Over the last few months, I’ve been working away at a little project: to win Civilization 6 on every one of the maps, on all four victory settings. For each game I played, In decided in advance which victory I was going for and chose a map, but let the game assign me a leader, and in general it worked. A waste of time? Well, I don’t get as much from it as I do from reading or watching a film. But it is tremendously satisfying to Take Over The World, in various different ways, in various different worlds.
I have not gone overboard: I didn’t get any of the expansions, and once or twice I accidentally won the wrong way. But it is a fun game, and although I have finished this project I may go back to it from time to time.
This is actually the easiest and quickest of the four to achieve. Provided you invest in religious buildings, and, if possible, Stonehenge, from the beginning, you can build up a massive advantage in religious output very early, and successfully stamp out heresy with quite a small number of cities, sometimes even before the dawn of the Industrial Age. All the other three victories need you to have at least an average sized empire to achieve critical mass; but if you are a religious superpower, you may need only half a dozen cities by the end, four on a small map.
Shares with the domination victory a need to explore the world to find other civilisations to convert/conquer. I tried it on one of the big maps and won while pulling in over 500 Faith points a turn by the end.
You can get some lovely paradoxes by winning with incongruous combinations: Queen Victoria converting the world to Zoroastrianism was one of my favourites.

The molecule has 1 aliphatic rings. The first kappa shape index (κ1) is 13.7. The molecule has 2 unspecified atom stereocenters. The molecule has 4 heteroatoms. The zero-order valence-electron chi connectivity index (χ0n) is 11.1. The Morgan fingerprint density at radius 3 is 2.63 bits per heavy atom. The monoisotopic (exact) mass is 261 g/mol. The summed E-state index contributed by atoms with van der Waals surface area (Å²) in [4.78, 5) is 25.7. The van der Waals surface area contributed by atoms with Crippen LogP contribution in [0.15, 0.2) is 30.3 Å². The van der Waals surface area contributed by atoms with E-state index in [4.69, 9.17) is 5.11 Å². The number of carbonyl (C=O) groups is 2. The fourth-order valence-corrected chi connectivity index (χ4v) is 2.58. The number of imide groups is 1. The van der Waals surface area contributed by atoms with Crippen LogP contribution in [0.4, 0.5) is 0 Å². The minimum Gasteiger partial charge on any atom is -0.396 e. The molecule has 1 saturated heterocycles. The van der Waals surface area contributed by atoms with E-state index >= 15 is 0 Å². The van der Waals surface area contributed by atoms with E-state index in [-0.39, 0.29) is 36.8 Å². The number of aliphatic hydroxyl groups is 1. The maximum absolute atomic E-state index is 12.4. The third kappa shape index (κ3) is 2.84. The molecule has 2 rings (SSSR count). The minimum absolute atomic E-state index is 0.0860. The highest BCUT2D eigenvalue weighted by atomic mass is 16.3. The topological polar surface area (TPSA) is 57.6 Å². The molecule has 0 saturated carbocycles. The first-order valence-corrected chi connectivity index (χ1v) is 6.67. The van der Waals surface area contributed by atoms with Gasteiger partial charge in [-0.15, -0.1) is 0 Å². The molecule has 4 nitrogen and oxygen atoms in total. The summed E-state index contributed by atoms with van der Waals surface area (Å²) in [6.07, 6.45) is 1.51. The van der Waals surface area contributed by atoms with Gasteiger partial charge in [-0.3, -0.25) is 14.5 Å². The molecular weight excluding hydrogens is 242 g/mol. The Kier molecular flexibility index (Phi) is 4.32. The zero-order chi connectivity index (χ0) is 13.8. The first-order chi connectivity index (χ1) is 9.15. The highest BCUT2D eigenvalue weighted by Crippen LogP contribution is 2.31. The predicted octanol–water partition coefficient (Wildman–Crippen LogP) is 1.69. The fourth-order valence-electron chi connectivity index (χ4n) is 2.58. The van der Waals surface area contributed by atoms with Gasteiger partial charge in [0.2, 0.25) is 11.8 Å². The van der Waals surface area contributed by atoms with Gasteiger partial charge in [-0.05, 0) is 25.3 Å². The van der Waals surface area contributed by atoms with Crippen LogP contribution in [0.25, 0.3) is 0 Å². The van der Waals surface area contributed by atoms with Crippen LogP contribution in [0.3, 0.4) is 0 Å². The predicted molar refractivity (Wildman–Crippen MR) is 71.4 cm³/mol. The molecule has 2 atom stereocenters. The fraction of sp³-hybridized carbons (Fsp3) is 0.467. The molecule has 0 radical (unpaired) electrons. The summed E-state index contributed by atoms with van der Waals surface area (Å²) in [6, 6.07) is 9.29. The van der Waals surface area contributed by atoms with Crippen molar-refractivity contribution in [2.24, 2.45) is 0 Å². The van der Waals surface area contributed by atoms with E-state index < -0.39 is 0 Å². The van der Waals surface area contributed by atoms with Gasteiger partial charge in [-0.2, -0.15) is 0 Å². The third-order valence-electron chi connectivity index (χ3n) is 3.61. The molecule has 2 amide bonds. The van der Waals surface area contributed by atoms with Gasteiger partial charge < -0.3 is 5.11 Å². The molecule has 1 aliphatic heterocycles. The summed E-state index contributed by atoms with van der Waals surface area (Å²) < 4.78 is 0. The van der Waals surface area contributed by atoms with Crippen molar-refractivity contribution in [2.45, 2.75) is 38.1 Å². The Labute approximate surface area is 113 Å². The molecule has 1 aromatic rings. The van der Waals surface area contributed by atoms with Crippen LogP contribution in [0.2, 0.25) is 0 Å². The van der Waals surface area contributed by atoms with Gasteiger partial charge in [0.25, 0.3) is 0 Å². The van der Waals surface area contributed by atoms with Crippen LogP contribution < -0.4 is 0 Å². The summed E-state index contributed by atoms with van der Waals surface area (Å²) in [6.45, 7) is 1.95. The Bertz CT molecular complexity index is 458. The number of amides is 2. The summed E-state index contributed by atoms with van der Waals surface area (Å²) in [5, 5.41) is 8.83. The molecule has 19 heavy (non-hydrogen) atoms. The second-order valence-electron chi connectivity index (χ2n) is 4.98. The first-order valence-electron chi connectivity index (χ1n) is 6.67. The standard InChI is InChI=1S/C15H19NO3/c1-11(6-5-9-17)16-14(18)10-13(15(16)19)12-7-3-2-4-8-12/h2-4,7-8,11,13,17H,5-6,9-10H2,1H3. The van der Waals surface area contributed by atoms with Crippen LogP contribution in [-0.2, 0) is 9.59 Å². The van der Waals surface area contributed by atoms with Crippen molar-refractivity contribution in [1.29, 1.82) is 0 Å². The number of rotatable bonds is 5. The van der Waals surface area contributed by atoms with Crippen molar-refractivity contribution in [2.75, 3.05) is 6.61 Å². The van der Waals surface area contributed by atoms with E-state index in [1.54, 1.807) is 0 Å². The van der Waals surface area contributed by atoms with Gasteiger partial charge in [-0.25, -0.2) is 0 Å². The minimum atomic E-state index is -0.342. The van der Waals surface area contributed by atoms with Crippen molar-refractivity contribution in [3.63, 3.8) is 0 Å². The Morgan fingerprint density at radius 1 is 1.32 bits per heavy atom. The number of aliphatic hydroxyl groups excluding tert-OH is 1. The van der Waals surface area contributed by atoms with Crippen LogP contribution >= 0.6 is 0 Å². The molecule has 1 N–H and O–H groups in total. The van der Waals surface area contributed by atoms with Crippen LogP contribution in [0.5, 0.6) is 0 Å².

To win a domination victory, you obviously invest in military training and industrial production, but you also have to start conquering your neighbours early. The most difficult bit of this for me psychologically is that you spend most of the game with all the other empires angry with you, because they think you are a warmonger, because you are a warmonger. For a people pleaser like me, that goes against the grain. But basically once you have nobbled a neighbouring capital or two, you are already probably the biggest civilisation in the world, and then it is just a matter of industrializing, developing tanks and aircraft, and out-thinking the AI’s rather poor military strategy, until the last capital falls. Again, you have to explore the world to win.
This and the cultural victory require you to have at least an average sized civilization, but don’t require the same dominance as the military route. The space race can get quite competitive between civilizations at the end, and you need spies to sabotage your neighbours’ spaceports and stop them getting to Mars first. You need to finish with three working spaceports, which means a fair bit of strategic forward planning, more than for any of the other victory conditions. Once or twice I had to resort to a quickly assembled military strike force to take out the more advanced capitals, but it is also possible to win without fighting a single war.
This was the most difficult to get the hang of, and I am still not sure that I have completely got it. It requires a lot of investment in the early game: every theatrical district you build is a holy site or campus or encampment that you didn’t. It also needs a strong enough religion in your own territory at least to be able to send apostles into other civilizations to get martyred and generate relics. And again you need spies to steal works of art from any other civilization with cultural pretensions. The crucial Wonder for me in a couple of these games was the Eiffel Tower, which enabled me to build loads of seaside resorts and generate a winning advantage. At the end, once you have built up the momentum, the tourism points suddenly start shifting your way with dizzying rapidity, but it can feel like a long wait.
Anyway, it’s been fun, though I have spent too many nights sitting up late playing it for just a few more turns before turning in. I may even try some of the expansion kits, but before I do that I want to try this year’s Hugo finalists now that we are trying the games category.